What is your current position?
I am working as a Lead Wind Turbine Generator (turbine) Engineer for the Triton Knoll offshore wind farm project. I am the expert who keeps the wind turbine manufacturer in check regarding their engineering solutions for the 90 machines that make up the project. I have been part of the team that secured our contract with the turbine supplier and am now making sure that everything is being delivered to the expected technical standards.
What’s your typical working day like as a Lead Wind Turbine Generator Engineer?
A main part is conducting design reviews and technical due diligence, reviewing technical documents, and aligning with interface engineers and document reviews to make sure the Wind Turbine is aligned with the Construction Design and Management obligations and with the contract. Another crucial task is tracking the progress of Wind Turbine design that is being completed by the manufacturer.
I am the first point of contact for anyone working within the project when it comes to Wind Turbine technical expertise for the Triton Knoll.
What studies have been most important in getting you into this post?
As an engineer I have built my knowledge up from the grounding that mathematics, physics and other science subjects furnished me with at school and University.
How did you get here? Describe your career pathway in a nutshell:
I have taken a pathway around the world and via other sectors to get me into my post at Triton Knoll.
I was born and raised in Sri Lanka, and after finishing my A/Level equivalents in Sri Lanka I started off working life with some web design related part time jobs. I saved up and decided to move to the UK to study when I was 22. Following my passion for engineering I felt like I could be most innovative by going into electrical/electronic engineering. So it was that I graduated from the University of Plymouth with a B.Sc (Hons). Electrical and Electronic Systems.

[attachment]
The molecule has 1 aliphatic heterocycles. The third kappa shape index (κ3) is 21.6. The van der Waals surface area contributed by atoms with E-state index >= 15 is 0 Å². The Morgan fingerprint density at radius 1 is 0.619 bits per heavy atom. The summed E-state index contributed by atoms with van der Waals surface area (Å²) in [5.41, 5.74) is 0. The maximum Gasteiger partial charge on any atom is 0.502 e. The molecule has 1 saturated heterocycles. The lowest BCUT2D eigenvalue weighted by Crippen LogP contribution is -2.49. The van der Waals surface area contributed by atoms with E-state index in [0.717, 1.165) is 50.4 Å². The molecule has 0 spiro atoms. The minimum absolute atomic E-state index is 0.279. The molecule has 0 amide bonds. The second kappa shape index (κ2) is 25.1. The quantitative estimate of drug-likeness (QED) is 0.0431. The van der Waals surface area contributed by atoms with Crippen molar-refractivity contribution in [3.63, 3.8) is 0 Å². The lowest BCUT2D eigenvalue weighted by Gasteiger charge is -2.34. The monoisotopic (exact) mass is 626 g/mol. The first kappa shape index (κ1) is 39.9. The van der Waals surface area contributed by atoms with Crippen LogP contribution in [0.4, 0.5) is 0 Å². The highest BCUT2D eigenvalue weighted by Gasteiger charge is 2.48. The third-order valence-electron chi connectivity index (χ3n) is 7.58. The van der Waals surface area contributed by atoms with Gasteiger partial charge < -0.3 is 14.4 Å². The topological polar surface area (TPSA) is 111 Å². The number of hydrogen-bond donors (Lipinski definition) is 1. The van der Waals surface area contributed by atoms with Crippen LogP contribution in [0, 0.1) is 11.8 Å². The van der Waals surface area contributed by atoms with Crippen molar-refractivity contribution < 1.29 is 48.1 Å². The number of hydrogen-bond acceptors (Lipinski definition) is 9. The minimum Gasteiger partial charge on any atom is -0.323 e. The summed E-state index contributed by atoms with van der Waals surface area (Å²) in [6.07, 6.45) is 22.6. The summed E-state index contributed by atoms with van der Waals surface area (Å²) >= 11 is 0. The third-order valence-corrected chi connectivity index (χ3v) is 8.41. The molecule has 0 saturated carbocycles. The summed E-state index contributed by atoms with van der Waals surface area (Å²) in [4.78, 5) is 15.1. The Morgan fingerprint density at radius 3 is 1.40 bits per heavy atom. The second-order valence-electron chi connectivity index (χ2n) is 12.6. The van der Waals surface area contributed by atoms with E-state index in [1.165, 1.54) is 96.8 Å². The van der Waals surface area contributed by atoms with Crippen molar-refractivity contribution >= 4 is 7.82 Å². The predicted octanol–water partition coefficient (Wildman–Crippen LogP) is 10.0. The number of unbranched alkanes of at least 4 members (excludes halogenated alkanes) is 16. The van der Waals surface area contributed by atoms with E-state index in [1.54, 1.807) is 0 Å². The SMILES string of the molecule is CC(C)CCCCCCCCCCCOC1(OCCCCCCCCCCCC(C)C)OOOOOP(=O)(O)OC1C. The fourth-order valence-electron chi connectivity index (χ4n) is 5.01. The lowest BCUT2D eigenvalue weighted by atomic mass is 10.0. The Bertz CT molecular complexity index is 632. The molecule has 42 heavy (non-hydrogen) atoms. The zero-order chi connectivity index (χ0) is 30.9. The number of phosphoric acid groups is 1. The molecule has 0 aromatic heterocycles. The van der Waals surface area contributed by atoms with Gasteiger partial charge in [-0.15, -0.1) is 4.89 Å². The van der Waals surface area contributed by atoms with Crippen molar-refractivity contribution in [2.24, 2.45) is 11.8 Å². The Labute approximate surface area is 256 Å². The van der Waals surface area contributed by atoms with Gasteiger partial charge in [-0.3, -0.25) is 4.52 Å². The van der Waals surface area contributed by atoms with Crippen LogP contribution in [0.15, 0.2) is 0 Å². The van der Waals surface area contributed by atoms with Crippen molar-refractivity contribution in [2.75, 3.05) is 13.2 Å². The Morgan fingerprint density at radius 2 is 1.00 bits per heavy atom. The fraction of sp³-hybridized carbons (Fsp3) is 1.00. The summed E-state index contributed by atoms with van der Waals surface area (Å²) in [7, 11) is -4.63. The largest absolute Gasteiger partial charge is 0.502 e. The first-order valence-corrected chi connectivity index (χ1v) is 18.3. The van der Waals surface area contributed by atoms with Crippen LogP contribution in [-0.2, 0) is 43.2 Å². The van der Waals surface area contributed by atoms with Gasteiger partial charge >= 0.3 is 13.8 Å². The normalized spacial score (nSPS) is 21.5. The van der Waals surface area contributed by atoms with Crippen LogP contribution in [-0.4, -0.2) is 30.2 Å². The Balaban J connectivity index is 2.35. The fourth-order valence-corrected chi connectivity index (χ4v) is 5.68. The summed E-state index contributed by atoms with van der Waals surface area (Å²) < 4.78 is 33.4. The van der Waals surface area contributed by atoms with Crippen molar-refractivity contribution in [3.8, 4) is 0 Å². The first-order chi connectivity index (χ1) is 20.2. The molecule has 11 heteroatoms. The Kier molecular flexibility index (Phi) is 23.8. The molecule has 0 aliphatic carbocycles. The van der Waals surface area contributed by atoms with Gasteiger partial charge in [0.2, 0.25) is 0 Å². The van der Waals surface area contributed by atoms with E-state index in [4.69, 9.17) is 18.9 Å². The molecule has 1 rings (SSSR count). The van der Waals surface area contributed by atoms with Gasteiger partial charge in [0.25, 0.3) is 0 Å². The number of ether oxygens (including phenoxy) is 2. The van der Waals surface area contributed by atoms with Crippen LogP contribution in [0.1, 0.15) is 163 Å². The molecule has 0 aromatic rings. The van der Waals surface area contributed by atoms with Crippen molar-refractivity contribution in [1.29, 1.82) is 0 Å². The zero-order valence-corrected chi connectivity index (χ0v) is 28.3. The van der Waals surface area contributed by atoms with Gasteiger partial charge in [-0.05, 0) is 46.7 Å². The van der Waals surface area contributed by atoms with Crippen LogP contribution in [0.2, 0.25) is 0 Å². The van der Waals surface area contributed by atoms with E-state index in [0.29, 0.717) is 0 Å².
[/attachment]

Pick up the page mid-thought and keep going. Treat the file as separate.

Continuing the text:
In my first year after graduation, I went through two different full-time jobs. First as a Data Analyst/ Hierarchy Builder to computerise the signalling assets on the London Underground network; manipulating collected assets’ data and converting it to a usable format as part of the London Underground improvements project for the Olympics 2012. After that I edged into the power sector – working for a switch gear manufacturer in West Midlands as a product development engineer in partnership with the University of Wolverhampton as part of Knowledge Transfer Partnerships program. Here I developed an Automatic Transfer Switch for buildings.
During the financial crisis in 2008, I was made redundant and was forced to return to Sri Lanka. This spurred me into continuing my studies and to pursuing a Masters in Engineering in Automation at the Cologne University of Applied Science in Germany. This was my launch pad into wind – starting work at the medium-sized wind turbine development company, where I wrote my Master thesis. I was taken on as a wind turbine development engineer and was involved in the development of a 3-MW, direct drive, 116-meter rotor diameter onshore wind turbine.
This initial role whet my appetite and I wanted to face new engineering challenges that the offshore environment imposes on the wind industry. I looked for offshore wind job opportunities and when one of my old colleagues started working for innogy in onshore wind, he motivated me to apply for an opening for an offshore Wind Turbine Engineer at innogy in Hamburg. My first Offshore project was Nordsee One, where I worked as a SCADA engineer. Nordsee One project was commissioned in December 2017. In April 2018 I took the opportunity to move within Innogy and join the Triton Knoll project. I moved to London to work as a Lead Wind Turbine Engineer.
What do you love about your job?
I enjoy the fantastic team spirit at Triton Knoll and being part of the development of one of the biggest offshore wind farms in the world. Also, I appreciate the support I get from my UK and Germany based colleagues. It is amazing to benefit from the strong international network and the diversity within the company and the Triton Knoll project team.
What would be your most important careers advice?
Be open and positive, look for new opportunities be a team player and be mindful of yourself and others!
As a good starting point for a technical career in renewables focus on science courses at school, specifically physics and maths. And finally, show interest and enthusiasm for the technology. Look out for internship and industry based research project opportunities during your time at university.